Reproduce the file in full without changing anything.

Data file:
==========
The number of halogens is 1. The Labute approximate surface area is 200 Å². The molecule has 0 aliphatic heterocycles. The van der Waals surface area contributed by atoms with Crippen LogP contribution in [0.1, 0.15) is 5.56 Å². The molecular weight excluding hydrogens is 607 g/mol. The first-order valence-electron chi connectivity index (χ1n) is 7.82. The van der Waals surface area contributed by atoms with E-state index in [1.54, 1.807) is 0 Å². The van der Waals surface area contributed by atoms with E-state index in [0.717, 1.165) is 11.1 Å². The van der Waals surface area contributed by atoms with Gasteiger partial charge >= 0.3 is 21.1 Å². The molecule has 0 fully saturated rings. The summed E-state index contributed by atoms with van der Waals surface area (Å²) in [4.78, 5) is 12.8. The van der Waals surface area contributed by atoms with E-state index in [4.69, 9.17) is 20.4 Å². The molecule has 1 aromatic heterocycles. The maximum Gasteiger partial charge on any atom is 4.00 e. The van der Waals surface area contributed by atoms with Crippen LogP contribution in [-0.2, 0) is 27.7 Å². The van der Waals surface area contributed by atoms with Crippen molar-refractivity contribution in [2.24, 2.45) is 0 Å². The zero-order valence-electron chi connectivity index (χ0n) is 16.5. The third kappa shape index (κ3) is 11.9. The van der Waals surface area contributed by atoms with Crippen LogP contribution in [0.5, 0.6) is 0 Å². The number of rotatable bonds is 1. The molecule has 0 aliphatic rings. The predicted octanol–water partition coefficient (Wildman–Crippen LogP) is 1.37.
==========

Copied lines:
The number of halogens is 1. The Labute approximate surface area is 200 Å². The molecule has 0 aliphatic heterocycles. The van der Waals surface area contributed by atoms with Crippen LogP contribution in [0.1, 0.15) is 5.56 Å². The molecular weight excluding hydrogens is 607 g/mol. The first-order valence-electron chi connectivity index (χ1n) is 7.82. The van der Waals surface area contributed by atoms with E-state index in [1.54, 1.807) is 0 Å². The van der Waals surface area contributed by atoms with E-state index in [0.717, 1.165) is 11.1 Å². The van der Waals surface area contributed by atoms with Gasteiger partial charge >= 0.3 is 21.1 Å². The molecule has 0 fully saturated rings. The summed E-state index contributed by atoms with van der Waals surface area (Å²) in [4.78, 5) is 12.8. The van der Waals surface area contributed by atoms with E-state index in [4.69, 9.17) is 20.4 Å². The molecule has 1 aromatic heterocycles. The maximum Gasteiger partial charge on any atom is 4.00 e. The van der Waals surface area contributed by atoms with Crippen LogP contribution in [-0.2, 0) is 27.7 Å². The van der Waals surface area contributed by atoms with Crippen molar-refractivity contribution in [2.24, 2.45) is 0 Å². The zero-order valence-electron chi connectivity index (χ0n) is 16.5. The third kappa shape index (κ3) is 11.9. The van der Waals surface area contributed by atoms with Crippen LogP contribution in [0.5, 0.6) is 0 Å². The number of rotatable bonds is 1. The molecule has 0 aliphatic rings. The predicted octanol–water partition coefficient (Wildman–Crippen LogP) is 1.37.